Coming out 15 years after the first, "Toy Story 3" not only proved to be a hit among a new generation of kids, but brought in the young adults who grew up with Buzz Lightyear and Sheriff Woody.
It is impossible not to have a fondness for the first two Pixar films, which, while taking animation to a new level, also told heartwarming, imaginative tales to which people of all ages could relate.
"Toy Story 3" begins with a rousing action sequence in the old West with all the old toys - Woody (Tom Hanks), Buzz (Tim Allen), the Potato Heads (Don Rickles and Estelle Harris), Hamm (John Ratzenberger), Jessie (Joan Cusack), Rex (Wallace Shawn) - taking part.
After a few minutes we realize the action is taking place in the imagination of Andy, the mostly glimpsed boy who is the owner of the toys. His vision, filled with impossible chases, laser beams and explosions worthy of a Hollywood blockbuster, seems at odds with the innocent-looking playthings.
When the real action picks up, Andy is about to go off to college and his mother wants to know what to do with his toys. He has long stopped playing with them, but they are his emotional ties to childhood. He chooses Woody as a memento and agrees to send the rest to a day-care center.
Directed by Lee Unkrich from a script by Michael Arndt ("Little Miss Sunshine"), the film takes on new life when Andy's toys are abused in their new home.
"Face it, we're just trash," says Lots-o'-Huggin' Bear (Ned Beatty), a raggedy, bitter pink teddy bear. And while "Toy Story 3" has some dark themes - there are obvious parallels between the toys' fate and treatment of the elderly - it also remains light, fun and inventive.
The day-care center allows the filmmakers to come up with a host of new/old toys like Barbie, voiced by Jodi Benson, and the fashion-plate Ken (Michael Keaton). But the film, which is eye-popping, is so entertaining that you forget how smart it is.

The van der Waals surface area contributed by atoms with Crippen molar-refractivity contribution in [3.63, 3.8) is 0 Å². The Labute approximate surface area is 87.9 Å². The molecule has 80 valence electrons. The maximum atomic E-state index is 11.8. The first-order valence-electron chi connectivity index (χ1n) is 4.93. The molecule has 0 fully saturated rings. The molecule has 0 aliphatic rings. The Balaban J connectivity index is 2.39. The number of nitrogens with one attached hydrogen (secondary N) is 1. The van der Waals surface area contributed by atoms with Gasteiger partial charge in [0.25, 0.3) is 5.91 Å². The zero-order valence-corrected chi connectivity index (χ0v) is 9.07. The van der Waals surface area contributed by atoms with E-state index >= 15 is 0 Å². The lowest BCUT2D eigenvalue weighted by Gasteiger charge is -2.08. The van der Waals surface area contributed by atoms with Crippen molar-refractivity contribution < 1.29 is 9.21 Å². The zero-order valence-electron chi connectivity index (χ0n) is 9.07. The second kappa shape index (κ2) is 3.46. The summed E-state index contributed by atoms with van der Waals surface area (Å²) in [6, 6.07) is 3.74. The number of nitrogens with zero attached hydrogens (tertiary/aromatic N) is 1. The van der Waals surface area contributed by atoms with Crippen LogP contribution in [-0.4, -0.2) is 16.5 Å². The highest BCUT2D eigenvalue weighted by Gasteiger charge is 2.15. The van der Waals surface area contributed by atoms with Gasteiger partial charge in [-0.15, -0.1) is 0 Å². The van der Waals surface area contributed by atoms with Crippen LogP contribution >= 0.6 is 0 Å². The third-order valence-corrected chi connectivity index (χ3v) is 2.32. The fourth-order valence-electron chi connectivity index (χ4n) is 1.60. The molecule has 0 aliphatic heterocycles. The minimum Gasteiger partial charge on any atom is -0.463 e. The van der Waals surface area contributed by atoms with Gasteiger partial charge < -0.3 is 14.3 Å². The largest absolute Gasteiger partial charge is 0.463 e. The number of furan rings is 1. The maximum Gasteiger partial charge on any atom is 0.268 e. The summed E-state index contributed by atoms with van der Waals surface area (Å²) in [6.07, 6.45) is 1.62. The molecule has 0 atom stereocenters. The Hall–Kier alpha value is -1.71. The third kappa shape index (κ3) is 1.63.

As usual there are a number of DVD extras, depending on which version you buy, including games for film fans.
HBO's "The Pacific" is the second miniseries on World War II by the Steven Spielberg-Tom Hanks team. "Band of Brothers," which ran in 2001, was one of the most popular series in recent times.
The face of the war in "The Pacific," though, is much different - sunny tropical isles, jungles, dysentery and malaria. While brutality is always a part of war, the fight against Japan was unexpected for many of the men who came from the cities and farmlands of America. The Japanese had a no-surrender policy, and the country was not a signatory of the Geneva Convention, which meant, overwhelmingly, the battles were fights to the death for U.S. soldiers and sailors.
The 10-part series, which follows Marines from Guadalcanal through mosquito-
infested Peleliu, Cape Gloucester and Okinawa, is as exquisitely and excruciatingly told as "Band of Brothers." It centers on three real-life members of the First Marine Division: Eugene B. Sledge and Robert Leckie, both privates, and Sgt. John Basilone, who earned the Medal of Honor on Guadalcanal. Leckie and Sledge, who both died in 2001, wrote memoirs that served as the basis of the script. Basilone, who toured with Hollywood stars to sell war bonds, died in combat.
In some ways "The Pacific" is harder to watch than "Band of Brothers," but as more and more of our veterans from this era pass on, the miniseries serves as a sharp reminder of what they sacrificed.
Keep in mind
Finally, "The Larry Sanders Show: The Complete Series" will be released as a 17-DVD box set by Shout! Factory on Tuesday. The Garry Shandling sitcom that ran for six seasons on HBO never had a laugh track, but never needed one. With Shandling, as the neurotic TV talk show host, and Jeffrey Tambor as his fawning insecure sidekick, Hank Kingsley, the series melded the faux personalities of the stars with guest stars, who often played nasty, petty or crazy versions of themselves, paving the way for later shows like "Curb Your Enthusiasm."
The box set includes numerous fun extras, and, in my opinion, is still the gold standard for TV comedies.
There are a number of new editions of older films, including "The Sound of Music: 45th Anniversary Edition," "The Bridge on the River Kwai" and the delightful "Chitty Chitty Bang Bang" with Dick Van Dyke and Sally Ann Howes. By the way, the 1968 feature film boasts a script by famed children's author Roald Dahl and Ken Hughes and songs by the Sherman brothers ("Mary Poppins"). It's loosely based on a novel by James Bond creator Ian Fleming.
"Let's Spend the Night Together" is a live concert film, documenting the Rolling Stones' 1981 North American tour. It was directed by Hal Ashby ("Harold and Maude"), and while strangely shot at times, it captures the band while still at their best and rockingest.